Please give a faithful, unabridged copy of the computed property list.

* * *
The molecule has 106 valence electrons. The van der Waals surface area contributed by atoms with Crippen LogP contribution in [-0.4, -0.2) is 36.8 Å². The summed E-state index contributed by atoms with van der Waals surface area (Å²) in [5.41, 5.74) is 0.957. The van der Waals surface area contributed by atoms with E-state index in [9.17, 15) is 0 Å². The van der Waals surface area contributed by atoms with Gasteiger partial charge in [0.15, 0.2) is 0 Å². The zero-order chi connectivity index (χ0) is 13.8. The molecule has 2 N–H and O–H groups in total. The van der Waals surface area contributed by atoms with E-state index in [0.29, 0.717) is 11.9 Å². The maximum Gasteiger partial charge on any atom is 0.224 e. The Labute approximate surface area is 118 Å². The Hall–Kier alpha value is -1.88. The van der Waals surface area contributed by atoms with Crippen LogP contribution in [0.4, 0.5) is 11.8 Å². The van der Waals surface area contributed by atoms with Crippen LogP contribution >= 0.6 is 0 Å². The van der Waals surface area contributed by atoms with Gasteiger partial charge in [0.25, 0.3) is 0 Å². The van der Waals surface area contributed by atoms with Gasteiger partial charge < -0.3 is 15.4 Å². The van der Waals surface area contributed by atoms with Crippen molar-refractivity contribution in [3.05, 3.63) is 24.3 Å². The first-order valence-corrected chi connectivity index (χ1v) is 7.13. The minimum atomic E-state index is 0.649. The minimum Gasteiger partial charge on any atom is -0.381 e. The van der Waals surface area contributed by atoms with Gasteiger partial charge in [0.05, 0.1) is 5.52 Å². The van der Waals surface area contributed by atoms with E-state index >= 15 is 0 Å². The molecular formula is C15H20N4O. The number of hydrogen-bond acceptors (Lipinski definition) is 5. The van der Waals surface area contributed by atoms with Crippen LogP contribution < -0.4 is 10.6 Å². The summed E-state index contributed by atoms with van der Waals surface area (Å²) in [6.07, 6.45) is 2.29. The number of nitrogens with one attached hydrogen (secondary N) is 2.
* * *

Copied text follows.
The molecule has 106 valence electrons. The van der Waals surface area contributed by atoms with Crippen LogP contribution in [-0.4, -0.2) is 36.8 Å². The summed E-state index contributed by atoms with van der Waals surface area (Å²) in [5.41, 5.74) is 0.957. The van der Waals surface area contributed by atoms with E-state index in [9.17, 15) is 0 Å². The van der Waals surface area contributed by atoms with Gasteiger partial charge in [0.15, 0.2) is 0 Å². The zero-order chi connectivity index (χ0) is 13.8. The molecule has 2 N–H and O–H groups in total. The van der Waals surface area contributed by atoms with E-state index in [0.29, 0.717) is 11.9 Å². The maximum Gasteiger partial charge on any atom is 0.224 e. The Labute approximate surface area is 118 Å². The Hall–Kier alpha value is -1.88. The van der Waals surface area contributed by atoms with Crippen LogP contribution in [0.4, 0.5) is 11.8 Å². The van der Waals surface area contributed by atoms with Crippen LogP contribution >= 0.6 is 0 Å². The van der Waals surface area contributed by atoms with Gasteiger partial charge in [0.25, 0.3) is 0 Å². The van der Waals surface area contributed by atoms with Gasteiger partial charge < -0.3 is 15.4 Å². The van der Waals surface area contributed by atoms with Crippen molar-refractivity contribution in [3.05, 3.63) is 24.3 Å². The first-order valence-corrected chi connectivity index (χ1v) is 7.13. The minimum atomic E-state index is 0.649. The minimum Gasteiger partial charge on any atom is -0.381 e. The van der Waals surface area contributed by atoms with Gasteiger partial charge in [0.05, 0.1) is 5.52 Å². The van der Waals surface area contributed by atoms with E-state index >= 15 is 0 Å². The molecular formula is C15H20N4O. The number of hydrogen-bond acceptors (Lipinski definition) is 5. The van der Waals surface area contributed by atoms with Crippen LogP contribution < -0.4 is 10.6 Å². The summed E-state index contributed by atoms with van der Waals surface area (Å²) in [6.07, 6.45) is 2.29. The number of nitrogens with one attached hydrogen (secondary N) is 2.